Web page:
If you go to a restaurant and order a steak, you should get what you ordered, unless a situation arises where it’s impossible or excessively complicated, like the kitchen running out of beef or the grill breaking.
We don’t make changes to your route “for controller amusement.” Most controllers actually prefer to give direct clearances, for reasons both generous and selfish. For you, the more quickly you arrive at your destination, the more precious time and wallet greenery you save. Simultaneously, the sooner you leave my airspace, the sooner I can stop worrying about you, pass you on to the next controller, and reallocate my attention to other aircraft still within my airspace. It’s mutually beneficial.
Airspace is designed to accommodate the traffic that needs to use it. If you’re flying in a military air base’s vicinity, you’ll likely encounter Military Operations Areas, Restricted Areas, or Warning Areas. Near a major Class B or C airport? Depending on your aircraft type and altitude, you may be threading your way on a SID or STAR.
The farther you fly and the higher the complexity of the airspace you’re transitioning, the more likely ATC may have a route change for you. Controllers, being in the safety and customer-service business, will generally say “yes” until, well, they can’t. The reality, unfortunately, is that established traffic flows often get in the way of your shortest path.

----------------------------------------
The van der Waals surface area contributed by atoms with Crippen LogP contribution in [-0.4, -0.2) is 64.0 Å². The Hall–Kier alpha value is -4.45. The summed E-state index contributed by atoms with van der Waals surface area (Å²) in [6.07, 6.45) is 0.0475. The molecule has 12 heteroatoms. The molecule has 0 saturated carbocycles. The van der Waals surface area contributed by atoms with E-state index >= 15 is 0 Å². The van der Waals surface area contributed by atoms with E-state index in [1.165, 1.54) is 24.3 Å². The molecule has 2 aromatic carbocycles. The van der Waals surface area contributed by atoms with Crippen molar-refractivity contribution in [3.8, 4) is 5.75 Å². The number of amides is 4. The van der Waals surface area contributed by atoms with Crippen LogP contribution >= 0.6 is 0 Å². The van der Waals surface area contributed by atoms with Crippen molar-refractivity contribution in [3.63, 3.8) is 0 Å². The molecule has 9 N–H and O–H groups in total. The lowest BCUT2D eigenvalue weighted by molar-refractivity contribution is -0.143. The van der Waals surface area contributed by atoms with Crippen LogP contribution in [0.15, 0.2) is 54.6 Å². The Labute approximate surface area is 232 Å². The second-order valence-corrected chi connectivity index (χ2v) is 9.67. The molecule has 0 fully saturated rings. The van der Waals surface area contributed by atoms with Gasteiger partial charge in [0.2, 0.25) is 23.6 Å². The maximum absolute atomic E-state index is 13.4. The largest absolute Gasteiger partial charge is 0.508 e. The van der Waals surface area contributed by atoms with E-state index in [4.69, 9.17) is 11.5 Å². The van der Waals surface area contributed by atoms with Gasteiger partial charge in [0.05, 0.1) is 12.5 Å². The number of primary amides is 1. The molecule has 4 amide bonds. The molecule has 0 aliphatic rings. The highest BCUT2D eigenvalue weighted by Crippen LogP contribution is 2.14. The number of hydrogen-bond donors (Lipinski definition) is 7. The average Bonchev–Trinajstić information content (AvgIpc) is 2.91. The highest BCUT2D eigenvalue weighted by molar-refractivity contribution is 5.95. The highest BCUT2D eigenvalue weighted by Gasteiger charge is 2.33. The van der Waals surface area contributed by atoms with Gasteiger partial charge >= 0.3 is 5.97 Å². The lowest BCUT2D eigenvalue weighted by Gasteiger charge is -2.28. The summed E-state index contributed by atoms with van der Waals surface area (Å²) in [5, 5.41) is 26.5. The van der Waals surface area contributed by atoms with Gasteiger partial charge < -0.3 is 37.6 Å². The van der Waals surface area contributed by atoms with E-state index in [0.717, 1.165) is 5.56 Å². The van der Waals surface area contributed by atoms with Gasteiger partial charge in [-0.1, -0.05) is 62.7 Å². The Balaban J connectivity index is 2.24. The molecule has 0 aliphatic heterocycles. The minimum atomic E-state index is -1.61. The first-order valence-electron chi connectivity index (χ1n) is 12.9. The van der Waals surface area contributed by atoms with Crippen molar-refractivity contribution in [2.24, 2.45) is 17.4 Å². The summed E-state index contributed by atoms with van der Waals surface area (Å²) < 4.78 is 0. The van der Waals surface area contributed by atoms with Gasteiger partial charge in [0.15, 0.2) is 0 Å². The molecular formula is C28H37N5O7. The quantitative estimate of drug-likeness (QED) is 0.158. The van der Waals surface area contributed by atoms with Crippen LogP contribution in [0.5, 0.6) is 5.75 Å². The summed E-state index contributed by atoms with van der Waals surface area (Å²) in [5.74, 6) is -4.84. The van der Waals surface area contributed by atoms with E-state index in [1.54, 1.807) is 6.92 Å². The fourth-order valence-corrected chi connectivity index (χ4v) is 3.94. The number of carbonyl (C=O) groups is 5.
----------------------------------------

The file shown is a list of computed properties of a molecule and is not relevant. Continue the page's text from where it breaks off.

Under the Microscope
Your cockpit scan includes your instruments and the sky outside as you search for anomalies and traffic. Familiarity with your aircraft’s normal operating characteristics is critical to spotting and taking action when something veers from “in the green” to “needs attention.”
ATC’s scan is similar, examining equipment, airspace, and—naturally—the status of each aircraft under our watch. To answer the reader’s question, there’s no single “poor guy at the local TRACON” responsible for this. Every controller involved with your flight is trying to stay ahead of your requested flight plan—clearance delivery, ground, tower to departure, center to center, and finally approach to your destination tower and ground. It’s a team effort.
From the moment a controller first sets eyes on your flight plan, it’s being analyzed to verify it can be accommodated. That cross-check requires practical knowledge of local airspace, which controllers get drilled on from day one. Computer displays and status panels above or beside our stations show navaid outages, weather, special use airspace status, and other relevant conditions that may impede or alter traffic flow. This isn’t just situational awareness. It’s a key part of our job.